Did you know that the Po Delta Park represents one of the most important wetlands in Europe and the largest in Italy, hosting hundreds upon hundreds of animal and vegetable species? Did you also know that it can boast a double UNESCO recognition?
On this website, we will try to help you discover all, but really all, the secrets of the Park, a real paradise for naturalists, biologists, tourists and birdwatchers. A vast green area surrounded by centuries-old woods, pine forests and oases alternating with precious architecture.
Let’s explore it together!
64,000 hectares in total, spread over 2 regions; over 400 animal species and nearly 1,000 plant species. These are just a few figures relating to the Po Delta Park, which comes to life from the end of the course of the Great River, on the eastern border with the Po Valley, and stretches over a total area of more than 52,000 hectares in the Emilia Romagna region, between the provinces of Ferrara and Ravenna, and of approximately 12,000 hectares in the Veneto region in the province of Rovigo.
Everything revolves around the river Po, the absolute protagonist of the formation of the Po Valley, thanks to the incessant transport of earth and sand over thousands of years. However, beyond the morphology of the territory, it has also profoundly influenced the history of the people living in the Po Delta area: the continuous changes of the river course, in fact, gradually created different riverbeds generating new opportunities for them to create settlements along its shores, and therefore where they could develop both their economic and social lives. The river Po was, therefore, an extraordinary resource first of all for its supply of water, then for fishing, for irrigation and finally as a communication route. Subsequently, populations have also inevitably suffered both the periods in which there were floods as well as those when the level of water was extremely low, adapting to the will of a river that, between the possibilities of development on the one hand and floods and droughts on the other, it has always been strictly linked to the very life of the people who resided in the local area.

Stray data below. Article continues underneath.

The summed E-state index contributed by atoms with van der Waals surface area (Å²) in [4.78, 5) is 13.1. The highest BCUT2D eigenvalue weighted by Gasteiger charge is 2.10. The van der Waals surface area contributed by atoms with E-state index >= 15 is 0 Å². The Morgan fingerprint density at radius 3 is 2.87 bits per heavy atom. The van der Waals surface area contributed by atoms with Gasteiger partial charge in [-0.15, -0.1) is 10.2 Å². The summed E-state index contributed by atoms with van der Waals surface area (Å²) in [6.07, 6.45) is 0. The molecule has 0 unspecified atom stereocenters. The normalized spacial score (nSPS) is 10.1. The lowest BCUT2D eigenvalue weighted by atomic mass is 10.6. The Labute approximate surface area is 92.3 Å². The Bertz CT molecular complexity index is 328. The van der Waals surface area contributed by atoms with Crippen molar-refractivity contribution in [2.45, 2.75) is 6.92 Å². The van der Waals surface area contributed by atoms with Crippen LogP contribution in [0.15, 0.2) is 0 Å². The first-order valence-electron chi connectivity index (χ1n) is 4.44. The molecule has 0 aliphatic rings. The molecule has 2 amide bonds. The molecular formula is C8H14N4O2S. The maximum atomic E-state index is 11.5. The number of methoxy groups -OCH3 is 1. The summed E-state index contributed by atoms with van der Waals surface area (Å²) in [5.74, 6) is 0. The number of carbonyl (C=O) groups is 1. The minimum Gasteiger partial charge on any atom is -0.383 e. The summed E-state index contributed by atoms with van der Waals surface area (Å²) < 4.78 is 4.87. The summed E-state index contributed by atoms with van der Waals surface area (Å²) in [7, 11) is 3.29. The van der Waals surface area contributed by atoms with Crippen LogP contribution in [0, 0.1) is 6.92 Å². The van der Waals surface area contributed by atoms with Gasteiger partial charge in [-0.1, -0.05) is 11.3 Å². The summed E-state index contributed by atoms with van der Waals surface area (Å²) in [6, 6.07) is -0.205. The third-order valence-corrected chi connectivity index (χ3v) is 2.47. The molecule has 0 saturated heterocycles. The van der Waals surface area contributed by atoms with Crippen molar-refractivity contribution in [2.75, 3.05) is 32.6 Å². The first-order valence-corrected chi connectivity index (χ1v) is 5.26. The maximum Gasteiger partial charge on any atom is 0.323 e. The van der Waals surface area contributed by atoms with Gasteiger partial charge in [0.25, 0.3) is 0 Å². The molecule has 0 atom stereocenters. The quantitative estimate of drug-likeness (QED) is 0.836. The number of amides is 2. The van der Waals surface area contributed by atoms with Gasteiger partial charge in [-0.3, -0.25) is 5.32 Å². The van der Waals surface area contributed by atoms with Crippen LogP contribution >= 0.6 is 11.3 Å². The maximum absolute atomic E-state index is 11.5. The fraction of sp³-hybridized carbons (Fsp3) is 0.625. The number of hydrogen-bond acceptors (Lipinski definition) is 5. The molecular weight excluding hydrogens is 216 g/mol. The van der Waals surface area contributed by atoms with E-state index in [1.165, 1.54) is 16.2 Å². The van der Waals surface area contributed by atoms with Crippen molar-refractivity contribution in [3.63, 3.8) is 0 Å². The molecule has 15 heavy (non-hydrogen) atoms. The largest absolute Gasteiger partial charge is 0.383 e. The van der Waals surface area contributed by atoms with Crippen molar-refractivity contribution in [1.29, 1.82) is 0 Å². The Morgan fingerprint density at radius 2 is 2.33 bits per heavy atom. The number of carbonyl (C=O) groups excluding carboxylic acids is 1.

Thus, this is a story dating back thousands of years, capable of establishing a captivating territory between land and water, a changing landscape in which woods, pine forests and flooded forests alternate with internal wetlands with either fresh or salty water. Still today, in fact, the Po Delta represents a dynamic environment, in continuous evolution, where nature is free to give Man new lands that have emerged or at least to recover parts of them. This vast environmental wealth is also reflected in the numerous animal and plant species identified within the Park: almost 300 species of birds, 50 species of fish, 10 species of amphibians, 15 species of reptiles, 40 species of mammals and over 1,000 species of plants.